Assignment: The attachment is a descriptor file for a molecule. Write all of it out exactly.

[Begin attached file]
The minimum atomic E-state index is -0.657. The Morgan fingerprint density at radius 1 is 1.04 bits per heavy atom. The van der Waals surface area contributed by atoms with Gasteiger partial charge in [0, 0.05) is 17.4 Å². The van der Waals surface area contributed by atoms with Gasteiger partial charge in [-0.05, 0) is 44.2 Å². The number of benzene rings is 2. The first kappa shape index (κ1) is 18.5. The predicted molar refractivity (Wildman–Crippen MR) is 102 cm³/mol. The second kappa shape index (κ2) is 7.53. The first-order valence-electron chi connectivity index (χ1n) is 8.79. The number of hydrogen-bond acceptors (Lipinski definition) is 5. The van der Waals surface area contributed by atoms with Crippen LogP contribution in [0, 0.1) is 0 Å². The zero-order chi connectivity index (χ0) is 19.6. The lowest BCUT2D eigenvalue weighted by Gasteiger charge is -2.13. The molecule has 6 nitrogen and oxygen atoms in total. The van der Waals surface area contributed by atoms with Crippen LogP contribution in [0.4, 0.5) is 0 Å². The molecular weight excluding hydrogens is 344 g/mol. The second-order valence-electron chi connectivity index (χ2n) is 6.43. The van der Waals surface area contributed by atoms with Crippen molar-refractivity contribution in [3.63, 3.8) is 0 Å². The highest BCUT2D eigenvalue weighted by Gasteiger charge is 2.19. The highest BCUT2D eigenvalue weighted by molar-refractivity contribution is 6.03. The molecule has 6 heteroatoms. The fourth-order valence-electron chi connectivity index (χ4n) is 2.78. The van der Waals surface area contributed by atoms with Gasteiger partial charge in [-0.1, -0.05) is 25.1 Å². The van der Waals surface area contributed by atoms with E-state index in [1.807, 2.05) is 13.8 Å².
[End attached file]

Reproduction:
The minimum atomic E-state index is -0.657. The Morgan fingerprint density at radius 1 is 1.04 bits per heavy atom. The van der Waals surface area contributed by atoms with Gasteiger partial charge in [0, 0.05) is 17.4 Å². The van der Waals surface area contributed by atoms with Gasteiger partial charge in [-0.05, 0) is 44.2 Å². The number of benzene rings is 2. The first kappa shape index (κ1) is 18.5. The predicted molar refractivity (Wildman–Crippen MR) is 102 cm³/mol. The second kappa shape index (κ2) is 7.53. The first-order valence-electron chi connectivity index (χ1n) is 8.79. The number of hydrogen-bond acceptors (Lipinski definition) is 5. The van der Waals surface area contributed by atoms with Crippen LogP contribution in [0, 0.1) is 0 Å². The zero-order chi connectivity index (χ0) is 19.6. The lowest BCUT2D eigenvalue weighted by Gasteiger charge is -2.13. The molecule has 6 nitrogen and oxygen atoms in total. The van der Waals surface area contributed by atoms with Crippen LogP contribution in [0.4, 0.5) is 0 Å². The molecular weight excluding hydrogens is 344 g/mol. The second-order valence-electron chi connectivity index (χ2n) is 6.43. The van der Waals surface area contributed by atoms with Crippen molar-refractivity contribution in [3.63, 3.8) is 0 Å². The highest BCUT2D eigenvalue weighted by Gasteiger charge is 2.19. The highest BCUT2D eigenvalue weighted by molar-refractivity contribution is 6.03. The molecule has 6 heteroatoms. The fourth-order valence-electron chi connectivity index (χ4n) is 2.78. The van der Waals surface area contributed by atoms with Gasteiger partial charge in [-0.1, -0.05) is 25.1 Å². The van der Waals surface area contributed by atoms with E-state index in [1.807, 2.05) is 13.8 Å².